If you learned history the conventional way, you saw D-Day pretty much in terms of surface meaning – the opening of a Western Front, the beginning of the West’s drive to Berlin…well, the Elbe, anyway.
But the importance may have gone well beyond the operational. Had it not worked, or not been attempted when it was, the Eastern Front that ate up 2/3 of the German war effort might have gone away, allowing Germany to focus on its western and southern flanks:
There is ample evidence that Soviet and German representatives had met in Stockholm for serious talks. Hitler saw Stalin’s opening as a sign of weakness. Understanding the tension between the Soviets and the Americans and British, he didn’t believe in 1943 that they could mount an invasion. Since Stalin himself had doubts, Hitler drove a hard bargain, demanding that Germany retain the land it had already won, particularly Ukraine. The talks broke down, though contacts seem to have continued.
Had the Allies not invaded Normandy in 1944, it is reasonable to assume that Stalin, whose troops were still fighting far inside their own country, would have accepted the deal with Hitler, since he likely could not continue fighting without a western front or at the very least could not regain the territory on his own. Churchill, it should be noted, was never enthusiastic about the invasion, either because he feared the resulting losses would be the end of the British army or because he wouldn’t have minded if the German-Soviet war continued so the Allies could intervene at the last minute, while nibbling at Greece. Either way, Roosevelt rejected Churchill’s view, sensing that the Soviets would make peace without an Allied invasion.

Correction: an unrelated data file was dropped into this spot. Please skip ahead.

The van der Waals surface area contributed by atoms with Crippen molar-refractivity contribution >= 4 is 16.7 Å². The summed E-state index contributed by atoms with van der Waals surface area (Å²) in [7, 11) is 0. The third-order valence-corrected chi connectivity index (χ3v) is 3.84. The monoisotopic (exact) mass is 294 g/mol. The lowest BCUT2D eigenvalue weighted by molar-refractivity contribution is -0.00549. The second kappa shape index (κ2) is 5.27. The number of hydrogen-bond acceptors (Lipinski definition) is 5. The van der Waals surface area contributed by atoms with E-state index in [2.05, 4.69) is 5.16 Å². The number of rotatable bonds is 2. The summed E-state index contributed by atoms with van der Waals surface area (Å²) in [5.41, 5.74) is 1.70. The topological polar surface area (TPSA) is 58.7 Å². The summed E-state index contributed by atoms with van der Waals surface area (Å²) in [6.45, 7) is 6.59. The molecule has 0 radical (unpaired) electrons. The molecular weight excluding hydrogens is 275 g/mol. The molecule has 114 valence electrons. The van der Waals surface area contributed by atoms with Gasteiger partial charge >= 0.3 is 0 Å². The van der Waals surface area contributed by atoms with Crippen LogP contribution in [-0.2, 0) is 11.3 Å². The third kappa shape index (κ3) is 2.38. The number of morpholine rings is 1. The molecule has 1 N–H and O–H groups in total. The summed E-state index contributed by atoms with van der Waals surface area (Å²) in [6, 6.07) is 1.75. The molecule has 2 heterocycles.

Without D-Day, Europe would likely still be controlled by the Nazis.